So every winter I get a continuous cold. Maybe I’m still acclimating to the exotic Western New York cold viruses, or perhaps it’s just a byproduct of keeping the thermostat at 65. Either way I find myself turning to the certain comfort offered by really spicy food. Chicken flavored instant ramen dosed with enough Frank’s Red Hot to turn the sauce bright orange. Thai green chili paste for lunch and dinner. Tabasco on crackers. “I can finally taste something!” my taste buds scream as the congestion retreats for several blessed minutes.
Winter is also a time for “desperation soup,” a very special recipe that begins about an hour before mealtime, continues through a mental inventory of the pantry, and ends on the table as a soothing, warm, and usually tasty dish. Desperation soup is why I only panic if we’re somehow out of pasta, beans, rice, potatoes, tomatoes, and lentils. If we’re lucky I also have homemade stock and maybe some kale or meat or the makings of a pistou.
I wasn’t always good at improvising good food quickly, but after a year of more or less cooking three meals a day for three people you pick up a few tricks. My tricks are mostly soup and stew related.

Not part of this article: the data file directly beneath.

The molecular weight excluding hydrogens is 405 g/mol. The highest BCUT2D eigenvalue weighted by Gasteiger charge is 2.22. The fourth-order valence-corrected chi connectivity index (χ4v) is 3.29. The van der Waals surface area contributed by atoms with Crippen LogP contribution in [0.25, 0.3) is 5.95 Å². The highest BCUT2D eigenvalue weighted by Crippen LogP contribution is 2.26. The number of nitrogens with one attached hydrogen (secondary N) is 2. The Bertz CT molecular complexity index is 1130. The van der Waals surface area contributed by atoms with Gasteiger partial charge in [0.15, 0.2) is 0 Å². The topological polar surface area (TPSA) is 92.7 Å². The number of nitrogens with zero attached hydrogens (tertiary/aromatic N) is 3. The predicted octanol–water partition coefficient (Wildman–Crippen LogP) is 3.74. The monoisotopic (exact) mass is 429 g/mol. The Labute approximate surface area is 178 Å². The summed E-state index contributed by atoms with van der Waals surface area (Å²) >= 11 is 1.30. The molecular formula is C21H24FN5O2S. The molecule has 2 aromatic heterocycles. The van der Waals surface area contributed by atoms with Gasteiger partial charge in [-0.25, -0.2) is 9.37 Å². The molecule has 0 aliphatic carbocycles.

Vegetable Desperation Soup
1. Start with a main ingredient, usually the vegetable you have most of
2. Pick a supporting cast of complementary vegetables based on what’s in your kitchen already
3. Decide on a seasoning concept (Pure and basic? Savory herbs? Hot and spicy? Curry and cumin? Butter and cream?)
4. When in doubt, puree and serve over rice or with toast.
For example: Yesterday’s desperation lunch was a potato soup inspired by the handful of spindly scallion-diameter leeks that N brought in from the garden last week. I sauteed them in butter with a miserly amount of Benton’s bacon from the stash that I hoard in the freezer in a grocery bag with “HANDS OFF!” scrawled across it – you know, for emergencies. As the leeks softened and the bacon rendered, I cut up five potatoes and threw them into the butter/grease melange, and left that to cook for a while, shaking the pot occasionally to reorganize the potatoes. Then I added water to cover plus two inches, a bouillon cube, lots of pepper, and a little salt. After bringing all that to a boil, I added about half a cup of milk (use cream if you’ve got it) and simmered until the potatoes were very soft.
It was a bowl of comfort food heaven. And obviously I dumped Tabasco chipotle pepper sauce all over it.